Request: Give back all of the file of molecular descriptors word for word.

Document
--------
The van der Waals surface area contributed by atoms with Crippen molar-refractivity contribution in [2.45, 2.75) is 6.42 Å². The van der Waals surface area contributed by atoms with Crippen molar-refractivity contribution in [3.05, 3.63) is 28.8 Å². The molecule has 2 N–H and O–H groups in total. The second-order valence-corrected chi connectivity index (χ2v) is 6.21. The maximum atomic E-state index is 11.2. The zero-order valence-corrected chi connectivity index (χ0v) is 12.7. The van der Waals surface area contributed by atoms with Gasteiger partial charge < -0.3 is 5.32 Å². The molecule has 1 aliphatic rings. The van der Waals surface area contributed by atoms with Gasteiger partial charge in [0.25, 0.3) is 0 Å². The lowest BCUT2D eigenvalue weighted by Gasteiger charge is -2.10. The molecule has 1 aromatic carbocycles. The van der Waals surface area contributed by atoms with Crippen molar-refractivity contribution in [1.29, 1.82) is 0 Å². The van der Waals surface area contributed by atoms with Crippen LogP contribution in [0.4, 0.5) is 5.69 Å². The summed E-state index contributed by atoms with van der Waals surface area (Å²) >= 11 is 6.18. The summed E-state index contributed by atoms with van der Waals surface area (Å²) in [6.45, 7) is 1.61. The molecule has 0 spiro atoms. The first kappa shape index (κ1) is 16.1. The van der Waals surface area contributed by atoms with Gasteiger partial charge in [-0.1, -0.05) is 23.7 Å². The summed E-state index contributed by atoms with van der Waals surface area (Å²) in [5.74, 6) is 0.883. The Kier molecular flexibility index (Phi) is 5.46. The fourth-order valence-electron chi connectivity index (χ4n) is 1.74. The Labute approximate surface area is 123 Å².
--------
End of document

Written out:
The van der Waals surface area contributed by atoms with Crippen molar-refractivity contribution in [2.45, 2.75) is 6.42 Å². The van der Waals surface area contributed by atoms with Crippen molar-refractivity contribution in [3.05, 3.63) is 28.8 Å². The molecule has 2 N–H and O–H groups in total. The second-order valence-corrected chi connectivity index (χ2v) is 6.21. The maximum atomic E-state index is 11.2. The zero-order valence-corrected chi connectivity index (χ0v) is 12.7. The van der Waals surface area contributed by atoms with Gasteiger partial charge < -0.3 is 5.32 Å². The molecule has 1 aliphatic rings. The van der Waals surface area contributed by atoms with Gasteiger partial charge in [0.25, 0.3) is 0 Å². The lowest BCUT2D eigenvalue weighted by Gasteiger charge is -2.10. The molecule has 1 aromatic carbocycles. The van der Waals surface area contributed by atoms with Crippen molar-refractivity contribution in [1.29, 1.82) is 0 Å². The van der Waals surface area contributed by atoms with Crippen LogP contribution in [0.4, 0.5) is 5.69 Å². The summed E-state index contributed by atoms with van der Waals surface area (Å²) >= 11 is 6.18. The summed E-state index contributed by atoms with van der Waals surface area (Å²) in [6.45, 7) is 1.61. The molecule has 0 spiro atoms. The first kappa shape index (κ1) is 16.1. The van der Waals surface area contributed by atoms with Gasteiger partial charge in [-0.1, -0.05) is 23.7 Å². The summed E-state index contributed by atoms with van der Waals surface area (Å²) in [5.74, 6) is 0.883. The Kier molecular flexibility index (Phi) is 5.46. The fourth-order valence-electron chi connectivity index (χ4n) is 1.74. The Labute approximate surface area is 123 Å².